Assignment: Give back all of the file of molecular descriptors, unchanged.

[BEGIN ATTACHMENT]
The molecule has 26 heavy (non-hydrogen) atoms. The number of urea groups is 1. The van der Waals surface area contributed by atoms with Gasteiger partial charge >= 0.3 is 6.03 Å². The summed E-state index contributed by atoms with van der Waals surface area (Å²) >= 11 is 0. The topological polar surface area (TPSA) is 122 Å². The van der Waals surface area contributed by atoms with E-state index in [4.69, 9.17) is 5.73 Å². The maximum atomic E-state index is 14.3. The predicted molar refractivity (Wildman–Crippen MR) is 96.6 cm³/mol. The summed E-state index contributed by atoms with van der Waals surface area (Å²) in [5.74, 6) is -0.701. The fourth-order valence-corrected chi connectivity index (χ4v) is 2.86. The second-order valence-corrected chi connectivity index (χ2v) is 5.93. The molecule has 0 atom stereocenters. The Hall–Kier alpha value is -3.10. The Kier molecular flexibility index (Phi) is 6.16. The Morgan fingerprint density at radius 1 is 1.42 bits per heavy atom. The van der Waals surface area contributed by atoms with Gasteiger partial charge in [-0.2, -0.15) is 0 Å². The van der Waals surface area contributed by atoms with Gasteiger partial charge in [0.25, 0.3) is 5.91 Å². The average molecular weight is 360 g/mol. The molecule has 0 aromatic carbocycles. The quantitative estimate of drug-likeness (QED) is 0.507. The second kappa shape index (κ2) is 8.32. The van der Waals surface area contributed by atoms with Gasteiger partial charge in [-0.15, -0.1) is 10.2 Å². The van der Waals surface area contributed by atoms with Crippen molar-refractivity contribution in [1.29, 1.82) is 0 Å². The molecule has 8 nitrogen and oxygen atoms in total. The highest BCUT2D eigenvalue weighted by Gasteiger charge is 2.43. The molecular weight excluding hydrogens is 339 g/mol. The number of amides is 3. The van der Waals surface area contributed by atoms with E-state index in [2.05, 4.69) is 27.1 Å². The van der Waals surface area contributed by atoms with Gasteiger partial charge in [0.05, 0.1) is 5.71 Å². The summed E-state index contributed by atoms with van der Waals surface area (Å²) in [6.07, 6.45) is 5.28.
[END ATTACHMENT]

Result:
The molecule has 26 heavy (non-hydrogen) atoms. The number of urea groups is 1. The van der Waals surface area contributed by atoms with Gasteiger partial charge >= 0.3 is 6.03 Å². The summed E-state index contributed by atoms with van der Waals surface area (Å²) >= 11 is 0. The topological polar surface area (TPSA) is 122 Å². The van der Waals surface area contributed by atoms with E-state index in [4.69, 9.17) is 5.73 Å². The maximum atomic E-state index is 14.3. The predicted molar refractivity (Wildman–Crippen MR) is 96.6 cm³/mol. The summed E-state index contributed by atoms with van der Waals surface area (Å²) in [5.74, 6) is -0.701. The fourth-order valence-corrected chi connectivity index (χ4v) is 2.86. The second-order valence-corrected chi connectivity index (χ2v) is 5.93. The molecule has 0 atom stereocenters. The Hall–Kier alpha value is -3.10. The Kier molecular flexibility index (Phi) is 6.16. The Morgan fingerprint density at radius 1 is 1.42 bits per heavy atom. The van der Waals surface area contributed by atoms with Gasteiger partial charge in [-0.2, -0.15) is 0 Å². The van der Waals surface area contributed by atoms with Gasteiger partial charge in [0.25, 0.3) is 5.91 Å². The average molecular weight is 360 g/mol. The molecule has 0 aromatic carbocycles. The quantitative estimate of drug-likeness (QED) is 0.507. The second kappa shape index (κ2) is 8.32. The van der Waals surface area contributed by atoms with Gasteiger partial charge in [-0.15, -0.1) is 10.2 Å². The van der Waals surface area contributed by atoms with Crippen molar-refractivity contribution in [1.29, 1.82) is 0 Å². The molecule has 8 nitrogen and oxygen atoms in total. The highest BCUT2D eigenvalue weighted by Gasteiger charge is 2.43. The molecular weight excluding hydrogens is 339 g/mol. The number of amides is 3. The van der Waals surface area contributed by atoms with E-state index in [2.05, 4.69) is 27.1 Å². The van der Waals surface area contributed by atoms with Gasteiger partial charge in [0.05, 0.1) is 5.71 Å². The summed E-state index contributed by atoms with van der Waals surface area (Å²) in [6.07, 6.45) is 5.28.